Portrait of Mormon antique collector/dealer Mark Hofmann, Salt Lake City, Utah, 1981. Hofmann later planted bombs that killed two church members, was arrested, and subsequently revealed to have been a highly successful forger. (Photo by Ben Martin/Getty Images)
The repercussions of Mark Hofmann’s forgeries still loom, as it is unknown how many are still in circulation today. He is recognized as one of the most skilled forgers in history, with forgeries including the works of Charles Dickens, Mark Twain, Emily Dickinson, and George Washington. There’s also the Salamander Letter detailed in Murder Among the Mormons—a document which shook the foundation of Latter-day Saints belief enough that the Church purchased it from him in an effort to cover it up.
Co-director Tyler Measom told Esquire that what was most surprising to him in the process of creating Murder Among the Mormons is “how much pain still hangs over this entire state because of something that happened 37 years ago. Mark Hofmann took people’s lives. He took people’s money, he took their trust. He took their faith, and he did it without regret, without remorse and callously.”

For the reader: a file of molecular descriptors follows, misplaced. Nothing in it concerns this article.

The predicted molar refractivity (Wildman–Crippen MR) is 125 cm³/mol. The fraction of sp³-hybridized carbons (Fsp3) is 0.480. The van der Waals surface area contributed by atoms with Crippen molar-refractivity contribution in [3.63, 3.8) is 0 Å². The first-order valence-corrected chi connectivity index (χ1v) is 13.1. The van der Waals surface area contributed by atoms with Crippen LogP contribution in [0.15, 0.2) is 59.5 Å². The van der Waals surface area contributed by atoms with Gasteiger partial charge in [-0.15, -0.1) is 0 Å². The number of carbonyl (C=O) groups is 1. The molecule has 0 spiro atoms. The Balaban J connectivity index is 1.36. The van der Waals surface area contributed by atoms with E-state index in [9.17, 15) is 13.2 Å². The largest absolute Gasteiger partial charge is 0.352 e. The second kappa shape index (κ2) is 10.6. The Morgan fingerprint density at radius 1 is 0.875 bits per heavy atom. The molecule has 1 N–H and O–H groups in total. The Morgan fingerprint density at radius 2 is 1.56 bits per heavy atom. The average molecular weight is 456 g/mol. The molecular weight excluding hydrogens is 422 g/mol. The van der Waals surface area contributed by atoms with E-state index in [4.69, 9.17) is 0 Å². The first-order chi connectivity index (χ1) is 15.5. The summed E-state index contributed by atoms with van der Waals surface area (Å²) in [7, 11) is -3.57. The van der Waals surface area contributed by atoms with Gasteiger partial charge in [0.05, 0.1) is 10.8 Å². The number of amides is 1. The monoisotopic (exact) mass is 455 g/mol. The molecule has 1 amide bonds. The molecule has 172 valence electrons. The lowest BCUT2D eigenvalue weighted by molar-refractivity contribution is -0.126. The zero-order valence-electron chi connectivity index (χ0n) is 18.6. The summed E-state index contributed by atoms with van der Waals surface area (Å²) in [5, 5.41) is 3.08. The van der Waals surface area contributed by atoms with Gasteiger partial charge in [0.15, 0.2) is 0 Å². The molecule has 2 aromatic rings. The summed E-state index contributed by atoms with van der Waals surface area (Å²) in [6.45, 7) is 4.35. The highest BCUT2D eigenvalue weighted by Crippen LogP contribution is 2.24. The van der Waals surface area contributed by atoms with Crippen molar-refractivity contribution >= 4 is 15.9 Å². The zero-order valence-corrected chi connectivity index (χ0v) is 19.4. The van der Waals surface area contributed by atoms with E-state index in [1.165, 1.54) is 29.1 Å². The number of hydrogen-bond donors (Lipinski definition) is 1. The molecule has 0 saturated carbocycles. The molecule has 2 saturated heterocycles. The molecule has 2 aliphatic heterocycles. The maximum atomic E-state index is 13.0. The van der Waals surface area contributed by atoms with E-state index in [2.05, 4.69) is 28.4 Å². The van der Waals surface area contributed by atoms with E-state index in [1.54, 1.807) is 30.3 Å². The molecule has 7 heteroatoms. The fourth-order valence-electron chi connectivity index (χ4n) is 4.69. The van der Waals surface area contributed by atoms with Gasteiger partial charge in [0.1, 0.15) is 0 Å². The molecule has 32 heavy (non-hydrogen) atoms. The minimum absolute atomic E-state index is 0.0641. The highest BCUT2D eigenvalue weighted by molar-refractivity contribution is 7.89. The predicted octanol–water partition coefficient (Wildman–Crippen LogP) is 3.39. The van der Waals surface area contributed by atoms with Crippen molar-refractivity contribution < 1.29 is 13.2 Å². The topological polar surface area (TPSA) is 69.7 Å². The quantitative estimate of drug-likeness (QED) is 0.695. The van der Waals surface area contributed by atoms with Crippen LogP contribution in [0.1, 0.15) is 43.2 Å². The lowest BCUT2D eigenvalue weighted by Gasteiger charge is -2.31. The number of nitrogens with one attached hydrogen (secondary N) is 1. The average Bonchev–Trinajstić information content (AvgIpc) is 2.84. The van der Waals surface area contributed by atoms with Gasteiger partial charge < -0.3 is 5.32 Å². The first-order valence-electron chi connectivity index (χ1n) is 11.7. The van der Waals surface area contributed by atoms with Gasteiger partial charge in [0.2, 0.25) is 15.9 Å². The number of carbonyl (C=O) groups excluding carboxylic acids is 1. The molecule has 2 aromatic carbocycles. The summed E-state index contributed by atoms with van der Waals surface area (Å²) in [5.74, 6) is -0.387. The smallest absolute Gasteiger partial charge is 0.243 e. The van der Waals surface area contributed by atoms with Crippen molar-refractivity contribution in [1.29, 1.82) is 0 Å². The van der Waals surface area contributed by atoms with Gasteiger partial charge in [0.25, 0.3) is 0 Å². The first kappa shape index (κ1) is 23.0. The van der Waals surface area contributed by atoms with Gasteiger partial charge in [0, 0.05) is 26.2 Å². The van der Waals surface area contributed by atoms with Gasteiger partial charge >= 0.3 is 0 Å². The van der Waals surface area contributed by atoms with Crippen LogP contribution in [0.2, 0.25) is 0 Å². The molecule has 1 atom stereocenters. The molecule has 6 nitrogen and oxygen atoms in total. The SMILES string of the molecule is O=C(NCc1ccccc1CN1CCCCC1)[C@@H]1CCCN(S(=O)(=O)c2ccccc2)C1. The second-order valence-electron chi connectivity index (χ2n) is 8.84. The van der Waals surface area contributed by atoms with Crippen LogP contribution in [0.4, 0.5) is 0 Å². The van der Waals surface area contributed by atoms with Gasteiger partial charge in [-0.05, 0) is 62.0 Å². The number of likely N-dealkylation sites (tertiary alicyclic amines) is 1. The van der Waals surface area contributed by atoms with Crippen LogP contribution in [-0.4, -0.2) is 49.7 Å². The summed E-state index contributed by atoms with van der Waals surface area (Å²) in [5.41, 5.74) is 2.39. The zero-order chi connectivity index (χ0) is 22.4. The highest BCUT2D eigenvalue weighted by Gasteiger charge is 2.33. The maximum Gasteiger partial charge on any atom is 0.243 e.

Hofmann victim Kathy Sheets’ daughter Gretchen Sheets McNees grew up to be a detective with the Salt Lake City Police Department, and wants to ensure that Hofmann is remembered for what he is—a cold-blooded murderer. “I think they’ve kind of idolized him and given him a unique status I don’t think he deserves,” she told the Deseret Times in 2005. “Yes, he did these forgeries, but he also killed two people and didn’t care who he killed.”
Murder Among the Mormons ensures his crimes won’t soon be forgotten.
Lauren Kranc is an editorial assistant at Esquire, where she covers pop culture and television, with entirely too narrow of an expertise on Netflix dating shows.